Maverick Citizen Op-Ed

The call of this time: Let freedom, courage and love reign

'Yet, tomorrow the sun will rise and infuse our hearts with its beauty… reminding us that love is the quality of our being and that this is the time of revolution.' (Photo: Parusha Naidoo.)

We all want freedom and peace – peace of mind and heart, in our relationships, in our countries and on our planet. The Earth sustains and nourishes each of us every single day… the air we breathe, the food we eat, the water we drink… while its abundance is extracted and exploited by those who believe they own the planet and can divide her people.

This is no time for those who look to every moment for dead profit, who have destroyed peace with endless political, economic and military wars… who pollute our air, water, food and bodies… who have created cultures of hate and fear and greed. 

This is no time for those who trade in death games and human destruction hiding as “collateral damage”. 

This is no time for economies policed by soldiers, police, gangsters, guns, drones, tanks and warships. Bullets and nuclear power will not destroy the coronavirus. 

This is no time for the economic lie that budgets target “average Citizen X” and that historical wealth is the result of hard work and merit. 

This is the time to see that those whose love, care, creativity and intelligence have kept us alive, from the womb to old age, are most often our mothers, our grandmothers, our daughters, our sisters, ourselves… that the economists’ “average Citizen X” is raced and classed and gendered. 

It is time to shift what and whose work global budgets prioritise… including over a trillion US dollars from the world’s war economy.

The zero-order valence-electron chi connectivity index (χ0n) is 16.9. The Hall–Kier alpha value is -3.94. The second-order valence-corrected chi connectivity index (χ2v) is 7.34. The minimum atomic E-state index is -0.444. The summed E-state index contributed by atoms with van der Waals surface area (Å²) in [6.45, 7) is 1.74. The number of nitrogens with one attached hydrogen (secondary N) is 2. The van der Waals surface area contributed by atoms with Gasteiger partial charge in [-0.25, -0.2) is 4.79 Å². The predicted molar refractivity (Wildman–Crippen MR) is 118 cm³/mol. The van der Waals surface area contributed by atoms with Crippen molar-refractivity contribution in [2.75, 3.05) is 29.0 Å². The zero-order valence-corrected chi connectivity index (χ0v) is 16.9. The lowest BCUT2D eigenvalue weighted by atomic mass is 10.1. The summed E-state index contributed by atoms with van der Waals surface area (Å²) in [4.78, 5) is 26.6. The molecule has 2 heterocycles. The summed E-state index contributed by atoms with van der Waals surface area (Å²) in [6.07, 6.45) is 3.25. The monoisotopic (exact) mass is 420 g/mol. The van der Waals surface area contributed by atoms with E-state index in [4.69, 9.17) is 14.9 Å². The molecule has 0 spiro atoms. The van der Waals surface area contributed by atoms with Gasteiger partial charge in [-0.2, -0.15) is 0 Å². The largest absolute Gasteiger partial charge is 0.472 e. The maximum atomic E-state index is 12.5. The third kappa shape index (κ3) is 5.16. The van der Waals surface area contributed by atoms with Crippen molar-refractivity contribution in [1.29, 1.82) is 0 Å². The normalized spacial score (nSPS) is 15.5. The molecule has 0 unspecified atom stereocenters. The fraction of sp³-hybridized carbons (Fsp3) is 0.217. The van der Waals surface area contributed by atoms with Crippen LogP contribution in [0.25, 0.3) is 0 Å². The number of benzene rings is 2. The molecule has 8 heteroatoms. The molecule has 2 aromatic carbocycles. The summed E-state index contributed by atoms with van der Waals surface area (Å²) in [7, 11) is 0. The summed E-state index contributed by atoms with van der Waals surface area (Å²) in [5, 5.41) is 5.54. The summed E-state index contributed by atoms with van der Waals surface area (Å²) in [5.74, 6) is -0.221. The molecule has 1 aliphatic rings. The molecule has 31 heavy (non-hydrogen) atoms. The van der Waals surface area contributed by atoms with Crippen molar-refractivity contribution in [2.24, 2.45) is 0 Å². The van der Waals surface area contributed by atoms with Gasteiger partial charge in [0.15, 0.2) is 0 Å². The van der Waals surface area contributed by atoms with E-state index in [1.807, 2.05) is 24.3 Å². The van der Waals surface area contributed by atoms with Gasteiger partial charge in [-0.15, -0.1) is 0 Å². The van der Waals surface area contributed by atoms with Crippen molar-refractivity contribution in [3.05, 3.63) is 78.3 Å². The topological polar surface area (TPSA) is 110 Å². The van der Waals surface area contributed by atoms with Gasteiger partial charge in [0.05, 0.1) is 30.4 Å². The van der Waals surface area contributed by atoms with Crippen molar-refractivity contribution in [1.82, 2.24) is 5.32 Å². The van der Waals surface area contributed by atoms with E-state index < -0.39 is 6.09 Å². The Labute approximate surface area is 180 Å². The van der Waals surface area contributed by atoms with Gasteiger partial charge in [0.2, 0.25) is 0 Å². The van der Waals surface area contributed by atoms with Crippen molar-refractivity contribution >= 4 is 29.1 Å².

It is time to create life economies that care for the Earth and humanity, ensure safety and security for all, especially those excluded because of class, race, gender, geographic location or other excuses. 

It is time to use sources of energy that do not destroy the planet while ensuring universal healthcare, decent employment with living wages and working conditions, a universal basic income grant, free quality public housing, education, food security and sovereignty. 

This is no time to waste on the media mirage that hides who is standing in plain sight of us all. The vast majority of community healthcare workers, nurses, doctors, cleaners, farmworkers, teachers, parents and activists who give most of their time and energy are women, many from working-class and poor families. For this contribution, women do not ask to be put on pedestals or lauded as goddesses. Women are asking that men share the work of caring in homes, schools, clinics, hospitals, offices, farms, factories and communities. 

It is time to move beyond narrowly prescribed gendered roles into our full humanity, where we can all enjoy “labours of love”, because we are not consumed by life’s drudgery. The work of care takes courage and even more for those who have less. It takes courage… for unrecognised healthcare workers living in communities with no water, to move from home to home in shanty towns across our world, with little or no protective gear… for cashiers in large food chains whose owners do not value you enough to provide masks even after the World Health Organisation shows that masks save lives… for over 40,000 South African domestic workers who cannot access UIF after being laid off by bosses, “because of the lockdown”.